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How to easily sprout the pit of an avocado to plant and grow into a fruit-producing tree. Important tips such as what types of avocados work best and other tricks I’ve learned over the years so that your time and effort prove “fruitful”!
Avocados are one of the healthiest fruits to eat due to the large quantity of nourishing fats in avocado oil.
Since one of my favorite healthy breakfasts is easy and fast avocado toast, our family can go through quite a few avocados every month!
What to do with all those avocado pits?
It seems wasteful, at least to me, to just pitch them into the trash.
Composting the avocado pits to make nutritious mulch for your garden or potted plants is, at the very least, a good way to go.
Why Sprout an Avocado Pit?
If you live in a warm and semi-humid location with mild winters, then sprouting avocado pits to then plant and grow into a tree is my favorite way to go!
If you live in a cold environment, you can still sprout the pits and plant in a large pot for the porch or patio.
The tree won’t ever produce fruit this way, but you can create a lovely dwarf tree for ambiance and a fun conversation starter when friends come over.
If you already have an avocado tree or two in the yard, then give the prepared pits that are ready to sprout as gifts instead!
What Varieties Work Best
If you look around the supermarket or health food store, Hass avocados from Mexico are the most popular type available.
Farmers’ markets and locally owned health food stores or produce stands tend to offer more varieties.
Supermarket Avocados Don’t Easily Sprout
Unfortunately, I’ve not had much luck sprouting pits from commercial Hass avocadoes even when organically grown.
This isn’t to say that Hass will never sprout. I HAVE sprouted a few here and there. But, by and large, my attempts to sprout avocados from the supermarket don’t tend to be successful.
I don’t really understand why this is, to be honest.
My best guess is that avocados that pass through the industrial food system are irradiated or treated with something that prevents the pit from sprouting. In other words, commercial avocados seem to be sterilized somehow.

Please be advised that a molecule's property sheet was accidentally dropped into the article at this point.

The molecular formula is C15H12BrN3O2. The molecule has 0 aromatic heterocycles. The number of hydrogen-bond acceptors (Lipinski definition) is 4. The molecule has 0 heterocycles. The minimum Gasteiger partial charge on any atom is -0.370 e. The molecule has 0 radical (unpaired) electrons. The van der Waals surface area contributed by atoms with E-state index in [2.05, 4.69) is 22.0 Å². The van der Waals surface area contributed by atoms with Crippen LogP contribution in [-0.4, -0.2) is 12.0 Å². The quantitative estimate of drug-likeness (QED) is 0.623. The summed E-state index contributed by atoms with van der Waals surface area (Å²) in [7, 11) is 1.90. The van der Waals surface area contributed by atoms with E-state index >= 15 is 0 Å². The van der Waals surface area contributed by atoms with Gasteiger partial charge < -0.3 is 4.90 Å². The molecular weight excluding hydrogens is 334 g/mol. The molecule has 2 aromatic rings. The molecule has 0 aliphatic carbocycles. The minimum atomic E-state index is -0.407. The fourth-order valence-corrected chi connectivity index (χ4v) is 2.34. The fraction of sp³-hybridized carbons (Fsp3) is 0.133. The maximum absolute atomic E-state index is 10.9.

I do not have any evidence to back this up … if you know of some, please post links in the comments!
Locally Grown Work Best
In my experience, locally grown avocados from a small, independent health food store or fruit from a farmers’ market almost never fail to sprout.
Since I live in Florida, that means that the pits from Florida avocados are very fertile and sprout readily.
The picture above is of a Florida avocado that I sprouted on the kitchen counter. It will be ready to plant very soon!
Wherever you live, try to find avocados that are grown within your community or within a few hundred miles and trucked in directly from the farm.
Again, it is my hunch that the reason these are most fertile is that the avocados come to you direct, bypassing the industrial food system.
There is no intervening step where the avocados are subjected to some sort of “safety processing” that eliminates the fertility of the pit.
How to Sprout and Grow an Avocado Pit into a Tree
Once you have an avocado available at home that you’d like to sprout, here are the steps to take.
Sprouting the Pit
- Remove the pit from an avocado that has been carefully sliced open.
- Wash the pit gently in cool filtered water. Do not use soap and do not use tap water, which is chlorinated and will kill the protective probiotics on the surface of the pit.
- Dry the pit with a clean cotton dishcloth.
- Take three wooden (NOT plastic) tooth picks and insert at 120 degree angles at the midsection of the pit. The widest part of the pit should be vertically pointing to the ground. See picture above for specifics.
- Suspend the pit on the rim of a small glass jar and add filtered spring water (NOT tap or RO which is devoid of minerals) to the point where the water level is just below the toothpicks. About half the pit should be submerged.
- Leave on the kitchen counter that gets indirect sunlight only. A window sill, the top of a refrigerator or a dark cabinet are not choices that are likely to be successful.
- Top up the glass with more filtered water as needed. Refresh all the water in the glass once a week.
- Within 4-12 weeks, a crack will start forming on the avocado pit and a sprout and roots will begin to emerge. The stem on the pit in the photo above appeared during the sixth week. The stem and roots may not appear at the same time.
Growing into a Tree
- When the sprout is about 6 inches long and the roots well developed (at least 2-3 inches long), carefully remove the toothpicks and plant the pit in soil in a medium sized pot. The top of the pit should be level with the surface of the soil.
- Place the pot in a sunny location (east/west window or outside location on the patio or porch is ideal). Water frequently enough to keep the soil moist (not wet or dry). Fertilize twice a month with organic houseplant fertilizer during spring and summer.
- Repot the avocado tree once it becomes too large for the starter pot. Use a larger container or (best) replant in your yard as desired.
- If you keep the tree potted, it will remain small and never produce fruit. It will be a lovely tree nonetheless!
- If you replant in your yard and regularly fertilize, the rapidly growing tree will begin producing avocados within about 3-5 years. Remember, an avocado tree with plenty of room will eventually grow about 40 feet tall, so plant it away from the house and other trees with that in mind.
Have you sprouted an avocado tree from a pit before? What variety did you use and where did you purchase the fertile avocado?